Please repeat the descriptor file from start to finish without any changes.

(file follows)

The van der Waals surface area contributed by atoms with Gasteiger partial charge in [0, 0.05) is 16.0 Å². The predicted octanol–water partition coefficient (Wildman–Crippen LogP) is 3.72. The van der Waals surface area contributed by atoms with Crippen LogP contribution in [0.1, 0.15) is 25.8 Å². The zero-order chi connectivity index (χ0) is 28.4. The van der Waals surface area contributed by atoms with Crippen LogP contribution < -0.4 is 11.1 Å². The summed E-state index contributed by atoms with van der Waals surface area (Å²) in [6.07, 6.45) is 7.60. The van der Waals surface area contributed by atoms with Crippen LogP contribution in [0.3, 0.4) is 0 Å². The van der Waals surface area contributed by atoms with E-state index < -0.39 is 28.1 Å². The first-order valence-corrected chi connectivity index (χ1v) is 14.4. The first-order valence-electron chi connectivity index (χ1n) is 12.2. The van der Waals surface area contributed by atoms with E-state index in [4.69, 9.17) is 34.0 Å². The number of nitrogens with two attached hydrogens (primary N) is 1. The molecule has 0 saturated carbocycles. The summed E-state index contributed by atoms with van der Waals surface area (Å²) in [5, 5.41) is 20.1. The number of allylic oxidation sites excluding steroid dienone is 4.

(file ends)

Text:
The van der Waals surface area contributed by atoms with Gasteiger partial charge in [0, 0.05) is 16.0 Å². The predicted octanol–water partition coefficient (Wildman–Crippen LogP) is 3.72. The van der Waals surface area contributed by atoms with Crippen LogP contribution in [0.1, 0.15) is 25.8 Å². The zero-order chi connectivity index (χ0) is 28.4. The van der Waals surface area contributed by atoms with Crippen LogP contribution < -0.4 is 11.1 Å². The summed E-state index contributed by atoms with van der Waals surface area (Å²) in [6.07, 6.45) is 7.60. The van der Waals surface area contributed by atoms with Crippen LogP contribution in [0.3, 0.4) is 0 Å². The van der Waals surface area contributed by atoms with E-state index < -0.39 is 28.1 Å². The first-order valence-corrected chi connectivity index (χ1v) is 14.4. The first-order valence-electron chi connectivity index (χ1n) is 12.2. The van der Waals surface area contributed by atoms with E-state index in [4.69, 9.17) is 34.0 Å². The number of nitrogens with two attached hydrogens (primary N) is 1. The molecule has 0 saturated carbocycles. The summed E-state index contributed by atoms with van der Waals surface area (Å²) in [5, 5.41) is 20.1. The number of allylic oxidation sites excluding steroid dienone is 4.